Tough Enough to Survive
How tough do you have to be to survive a Nazi concentration camp, defend a hilltop against wave after wave of enemy troops – twice – then spend 2 ½ years in another hellish prison camp, and still live through it?
Hard as nails tough, Corporal Rubin tough. That’s him in the photo.
Hungarian-born Tibor Rubin was 13-years-old when the Nazi’s swept over his family’s land. Because he was Jewish, Rubin was shipped off to Mauthausen Concentration Camp. Somehow, he managed to survive for 14 months until liberated by American troops.
To repay the favor, Rubin managed to make his way to America and enlist in the US Army. Assigned to the 1st Cavalry Division, he was soon in the Korean War.
Corporal Rubin’s unit was atop a hill when it was attacked by “overwhelming numbers of North Korean troops.” Every one of his teammates were killed, but Rubin didn’t quit and didn’t run.
His Congressional Medal of Honor citation states he “inflicted a staggering number of casualties on the attacking force during his personal 24-hour battle, single-handedly slowing the enemy advance and allowing the 8th Cavalry Regiment to complete its withdrawal successfully.”
When reinforcements arrived they found Rubin with a smoking gun, out of ammo, and surrounded by more enemy casualties than could be counted.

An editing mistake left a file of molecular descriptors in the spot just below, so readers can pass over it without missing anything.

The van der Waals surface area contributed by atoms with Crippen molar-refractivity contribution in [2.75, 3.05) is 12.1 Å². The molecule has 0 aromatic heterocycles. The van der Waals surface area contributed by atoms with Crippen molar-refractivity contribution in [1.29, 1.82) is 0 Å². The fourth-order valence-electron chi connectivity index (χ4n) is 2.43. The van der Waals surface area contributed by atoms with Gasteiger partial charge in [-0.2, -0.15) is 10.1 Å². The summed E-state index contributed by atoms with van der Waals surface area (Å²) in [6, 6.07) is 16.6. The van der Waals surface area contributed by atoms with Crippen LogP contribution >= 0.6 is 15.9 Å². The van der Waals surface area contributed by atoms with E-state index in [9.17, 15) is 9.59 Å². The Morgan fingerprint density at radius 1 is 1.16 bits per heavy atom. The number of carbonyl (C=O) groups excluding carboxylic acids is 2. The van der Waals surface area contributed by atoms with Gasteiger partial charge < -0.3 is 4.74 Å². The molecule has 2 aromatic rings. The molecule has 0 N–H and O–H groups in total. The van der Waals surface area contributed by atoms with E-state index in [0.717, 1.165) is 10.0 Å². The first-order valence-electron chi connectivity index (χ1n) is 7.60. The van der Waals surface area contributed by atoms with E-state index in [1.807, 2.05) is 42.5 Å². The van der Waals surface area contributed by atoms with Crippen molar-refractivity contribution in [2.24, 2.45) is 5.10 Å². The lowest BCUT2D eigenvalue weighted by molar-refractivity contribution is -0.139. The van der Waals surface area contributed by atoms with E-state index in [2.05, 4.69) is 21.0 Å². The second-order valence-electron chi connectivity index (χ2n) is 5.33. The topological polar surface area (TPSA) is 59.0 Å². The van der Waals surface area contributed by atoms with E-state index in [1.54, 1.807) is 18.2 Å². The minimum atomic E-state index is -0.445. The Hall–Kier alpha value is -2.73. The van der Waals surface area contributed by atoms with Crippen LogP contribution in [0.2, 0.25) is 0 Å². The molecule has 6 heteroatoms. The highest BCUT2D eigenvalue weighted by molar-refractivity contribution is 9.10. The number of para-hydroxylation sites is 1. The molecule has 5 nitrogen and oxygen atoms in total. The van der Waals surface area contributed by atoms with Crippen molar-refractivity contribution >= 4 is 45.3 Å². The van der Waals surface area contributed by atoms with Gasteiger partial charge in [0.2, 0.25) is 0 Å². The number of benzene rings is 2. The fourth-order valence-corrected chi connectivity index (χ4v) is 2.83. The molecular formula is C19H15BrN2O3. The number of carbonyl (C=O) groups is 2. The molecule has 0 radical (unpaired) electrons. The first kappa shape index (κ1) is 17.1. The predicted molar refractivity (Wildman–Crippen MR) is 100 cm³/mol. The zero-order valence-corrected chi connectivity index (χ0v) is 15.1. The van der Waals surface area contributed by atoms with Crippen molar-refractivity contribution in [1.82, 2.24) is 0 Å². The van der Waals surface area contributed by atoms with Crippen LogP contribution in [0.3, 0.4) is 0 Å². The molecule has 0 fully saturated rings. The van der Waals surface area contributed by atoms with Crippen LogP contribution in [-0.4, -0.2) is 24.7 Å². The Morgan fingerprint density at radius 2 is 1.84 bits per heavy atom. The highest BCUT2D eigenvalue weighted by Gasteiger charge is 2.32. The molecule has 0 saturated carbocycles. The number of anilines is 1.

Two weeks later he made a one-man assault and captured over 100 enemy troops, by himself.
A few months later his unit was hit by a massive nighttime assault. Manning a machine gun throughout the night and the next day, he allowed his unit to retreat. He kept at it until he ran out of ammo, was severely wounded and captured by enemy soldiers.
Despite an offer by his captors to return him to Hungary, Rubin stayed. He saved the lives of 40 of his buddies by repeatedly sneaking out of the POW camp to scrounge up food and medical supplies to care for wounded and starving prisoners.
Using raw courage and what he’d learned in the Nazi camps, Corporal Rubin kept at it for 2 ½ years until he and his fellow prisoners were finally released. Thank you for your service Corporal. May we all be as brave and courageous as you.
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